My fascination with pet birds originated with a Budgie when I was a child. When my own children left home, my wife and I filled our "empty nest" with an African Grey parrot chick that we named Louie. Several months later, unidentified forces compelled me to purchased Arielle, a ten-month-old Blue & Gold macaw, due in part to our developing mutual affection. A beguiling thought is that Arielle selected me to live with from many people she encountered at the pet store.

Did the macaw come to live with me as a happy accident, or does she reside at my home because of some symbiotic relationship destined by cosmic force? For example, I credit Arielle with helping me to recover from a chronic back injury. She sparked my recovery by forcing me to take her outside daily for a walk. Strangers observing us sometimes comment upon our closeness which they judge to be remarkable. Arielle has become a cherished companion, and I am committed to teaching her and to caring for her. In fact, she has given much more to me than I have provided for her.

Her first creative vocal activity was to name me after a few short weeks of residing within our home; it is unlikely that she heard elsewhere the inventive 

label she christened me: Abba. After a short adjustment to her new home, Arielle started using other words that I hadn't attempted to teach her (Dalton 1993). Within a couple of months I felt unsettled by her ability to communicate through sporadic, unexpected, English statements which the bird appeared to relish - one could tell by her exuberance and the twinkle of excitement in her eyes that she enjoyed my bewilderment caused by her unexpected speech.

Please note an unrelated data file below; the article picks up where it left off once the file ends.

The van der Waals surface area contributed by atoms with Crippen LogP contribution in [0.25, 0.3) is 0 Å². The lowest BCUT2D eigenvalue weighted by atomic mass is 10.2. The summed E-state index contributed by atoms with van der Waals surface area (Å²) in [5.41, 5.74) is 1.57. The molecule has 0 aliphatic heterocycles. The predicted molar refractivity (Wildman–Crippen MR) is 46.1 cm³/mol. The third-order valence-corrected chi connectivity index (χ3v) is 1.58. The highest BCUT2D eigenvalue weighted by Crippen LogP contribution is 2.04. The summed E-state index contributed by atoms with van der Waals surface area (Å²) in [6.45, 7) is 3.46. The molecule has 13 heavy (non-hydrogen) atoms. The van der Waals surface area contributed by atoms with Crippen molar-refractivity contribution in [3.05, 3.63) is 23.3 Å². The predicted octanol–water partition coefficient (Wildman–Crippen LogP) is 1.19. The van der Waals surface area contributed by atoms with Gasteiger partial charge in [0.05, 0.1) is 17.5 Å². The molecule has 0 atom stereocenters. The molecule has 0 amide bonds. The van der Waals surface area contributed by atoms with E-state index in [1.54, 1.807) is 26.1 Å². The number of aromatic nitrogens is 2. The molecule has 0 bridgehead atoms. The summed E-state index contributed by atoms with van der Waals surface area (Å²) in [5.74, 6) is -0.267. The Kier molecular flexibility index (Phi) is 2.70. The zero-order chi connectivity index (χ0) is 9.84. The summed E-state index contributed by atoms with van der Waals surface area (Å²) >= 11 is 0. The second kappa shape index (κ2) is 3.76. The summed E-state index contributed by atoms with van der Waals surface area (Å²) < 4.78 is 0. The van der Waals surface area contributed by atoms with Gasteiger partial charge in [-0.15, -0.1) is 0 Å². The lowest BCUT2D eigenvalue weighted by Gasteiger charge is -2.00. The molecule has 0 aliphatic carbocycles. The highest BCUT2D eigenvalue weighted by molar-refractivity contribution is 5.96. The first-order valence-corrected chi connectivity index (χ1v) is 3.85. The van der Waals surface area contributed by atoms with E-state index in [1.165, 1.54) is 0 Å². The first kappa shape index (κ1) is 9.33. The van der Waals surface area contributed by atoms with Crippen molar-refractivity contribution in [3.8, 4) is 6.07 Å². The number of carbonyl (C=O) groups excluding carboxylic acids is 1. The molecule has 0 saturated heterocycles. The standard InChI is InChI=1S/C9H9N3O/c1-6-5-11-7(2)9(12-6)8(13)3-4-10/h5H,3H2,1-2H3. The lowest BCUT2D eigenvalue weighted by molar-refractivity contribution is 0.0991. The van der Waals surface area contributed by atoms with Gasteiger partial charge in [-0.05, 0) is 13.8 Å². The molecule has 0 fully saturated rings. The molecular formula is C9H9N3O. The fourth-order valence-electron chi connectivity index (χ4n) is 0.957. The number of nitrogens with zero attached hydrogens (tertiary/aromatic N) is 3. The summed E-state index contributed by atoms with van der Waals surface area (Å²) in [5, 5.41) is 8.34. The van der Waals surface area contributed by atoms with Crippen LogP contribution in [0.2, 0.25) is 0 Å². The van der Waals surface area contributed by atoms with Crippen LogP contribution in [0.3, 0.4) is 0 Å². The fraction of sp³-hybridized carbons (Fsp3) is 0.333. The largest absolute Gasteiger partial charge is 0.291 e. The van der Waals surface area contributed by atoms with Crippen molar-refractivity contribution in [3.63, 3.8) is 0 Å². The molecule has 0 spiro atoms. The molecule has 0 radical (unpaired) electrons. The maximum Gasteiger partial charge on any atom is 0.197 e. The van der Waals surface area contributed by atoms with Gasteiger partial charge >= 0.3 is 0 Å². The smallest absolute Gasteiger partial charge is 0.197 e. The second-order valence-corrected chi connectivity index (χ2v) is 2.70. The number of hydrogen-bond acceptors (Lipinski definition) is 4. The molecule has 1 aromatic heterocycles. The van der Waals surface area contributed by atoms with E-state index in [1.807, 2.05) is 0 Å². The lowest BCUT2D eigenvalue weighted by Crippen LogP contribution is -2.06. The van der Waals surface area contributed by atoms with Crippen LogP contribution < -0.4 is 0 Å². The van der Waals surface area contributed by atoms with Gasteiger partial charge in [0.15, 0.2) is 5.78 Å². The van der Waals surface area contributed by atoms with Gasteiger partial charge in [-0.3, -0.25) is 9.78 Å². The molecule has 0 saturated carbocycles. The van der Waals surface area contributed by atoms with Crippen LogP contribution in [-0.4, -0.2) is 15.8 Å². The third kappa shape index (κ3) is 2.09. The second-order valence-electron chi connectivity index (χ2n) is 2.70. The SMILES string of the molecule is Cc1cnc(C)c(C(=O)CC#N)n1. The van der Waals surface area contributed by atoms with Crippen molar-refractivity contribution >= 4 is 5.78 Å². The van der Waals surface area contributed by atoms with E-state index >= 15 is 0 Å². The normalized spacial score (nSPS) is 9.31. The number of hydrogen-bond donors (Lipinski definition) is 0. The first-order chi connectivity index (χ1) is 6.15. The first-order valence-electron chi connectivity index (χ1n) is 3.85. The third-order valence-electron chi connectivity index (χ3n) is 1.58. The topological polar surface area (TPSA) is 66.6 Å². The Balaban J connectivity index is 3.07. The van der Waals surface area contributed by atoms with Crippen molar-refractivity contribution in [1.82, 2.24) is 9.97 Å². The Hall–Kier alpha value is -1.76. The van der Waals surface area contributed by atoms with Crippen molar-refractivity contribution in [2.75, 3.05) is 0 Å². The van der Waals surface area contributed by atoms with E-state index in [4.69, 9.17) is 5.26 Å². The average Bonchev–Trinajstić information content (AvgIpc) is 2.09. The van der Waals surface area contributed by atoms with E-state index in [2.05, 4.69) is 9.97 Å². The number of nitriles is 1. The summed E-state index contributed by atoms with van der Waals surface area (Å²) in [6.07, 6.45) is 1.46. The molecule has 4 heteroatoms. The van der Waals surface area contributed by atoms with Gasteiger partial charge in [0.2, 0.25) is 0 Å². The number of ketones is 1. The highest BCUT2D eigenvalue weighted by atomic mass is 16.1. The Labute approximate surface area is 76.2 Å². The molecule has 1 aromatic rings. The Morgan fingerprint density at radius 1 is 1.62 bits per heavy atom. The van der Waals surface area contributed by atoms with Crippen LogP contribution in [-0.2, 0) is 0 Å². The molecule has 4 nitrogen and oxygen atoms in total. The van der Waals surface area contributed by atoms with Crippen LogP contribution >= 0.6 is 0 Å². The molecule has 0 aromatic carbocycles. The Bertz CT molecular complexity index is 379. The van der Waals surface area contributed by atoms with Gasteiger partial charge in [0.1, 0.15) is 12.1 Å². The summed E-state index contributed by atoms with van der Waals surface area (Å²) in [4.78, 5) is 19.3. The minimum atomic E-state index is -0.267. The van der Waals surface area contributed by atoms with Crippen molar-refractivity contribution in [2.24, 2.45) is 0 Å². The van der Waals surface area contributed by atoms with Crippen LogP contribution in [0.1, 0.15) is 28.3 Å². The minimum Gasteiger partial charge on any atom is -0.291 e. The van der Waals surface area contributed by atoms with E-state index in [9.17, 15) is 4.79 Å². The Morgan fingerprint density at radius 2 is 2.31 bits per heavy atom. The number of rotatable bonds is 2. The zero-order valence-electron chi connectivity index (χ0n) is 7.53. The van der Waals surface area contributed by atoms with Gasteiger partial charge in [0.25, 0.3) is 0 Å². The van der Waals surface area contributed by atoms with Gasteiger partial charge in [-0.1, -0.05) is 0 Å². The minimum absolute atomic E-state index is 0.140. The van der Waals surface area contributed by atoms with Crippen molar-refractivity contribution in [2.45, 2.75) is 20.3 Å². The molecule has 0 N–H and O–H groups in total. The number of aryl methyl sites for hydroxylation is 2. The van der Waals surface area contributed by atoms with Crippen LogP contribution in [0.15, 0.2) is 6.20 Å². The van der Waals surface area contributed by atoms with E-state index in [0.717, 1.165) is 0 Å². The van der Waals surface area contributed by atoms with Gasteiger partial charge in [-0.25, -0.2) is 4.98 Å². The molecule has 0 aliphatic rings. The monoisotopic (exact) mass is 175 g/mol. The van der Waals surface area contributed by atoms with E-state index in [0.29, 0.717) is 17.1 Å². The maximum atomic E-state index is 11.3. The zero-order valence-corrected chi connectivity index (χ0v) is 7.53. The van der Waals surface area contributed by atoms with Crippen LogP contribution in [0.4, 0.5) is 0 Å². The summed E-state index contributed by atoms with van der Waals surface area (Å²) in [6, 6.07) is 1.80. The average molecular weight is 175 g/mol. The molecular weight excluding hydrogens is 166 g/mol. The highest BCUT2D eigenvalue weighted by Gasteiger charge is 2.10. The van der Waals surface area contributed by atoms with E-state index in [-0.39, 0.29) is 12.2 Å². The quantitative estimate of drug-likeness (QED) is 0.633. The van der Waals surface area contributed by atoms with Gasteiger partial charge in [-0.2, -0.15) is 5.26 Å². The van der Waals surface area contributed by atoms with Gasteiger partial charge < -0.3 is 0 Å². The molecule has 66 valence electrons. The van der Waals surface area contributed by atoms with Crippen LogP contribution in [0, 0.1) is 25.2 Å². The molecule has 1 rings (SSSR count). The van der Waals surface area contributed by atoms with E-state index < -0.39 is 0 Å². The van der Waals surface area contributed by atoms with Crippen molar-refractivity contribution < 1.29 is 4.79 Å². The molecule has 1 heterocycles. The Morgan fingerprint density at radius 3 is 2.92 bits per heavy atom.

As a businessman, I was able to take my pets to work with me. To the enchantment of customers, my birds visited at the electronics business over intervals for several years. While at the store, Arielle made a couple of her early unanticipated statements. At the end of one day, she watched as a coworker and I loaded my utility vehicle in preparation for returning home; she astonished us by saying "truck" as we re-entered to close the store. In evaluating the situation, we workers decided that Arielle had communicated her desire to go home in the vehicle.

Since I didn't originally intend to study Arielle's speech, I've been "catching-up" by reading the findings of other investigators. There are several books about the use oflanguage by primates but there are only a couple of books about word use by birds. Most investigators seem reluctant to answer direct questions about their studies because, perhaps, I am not affiliated with an institution.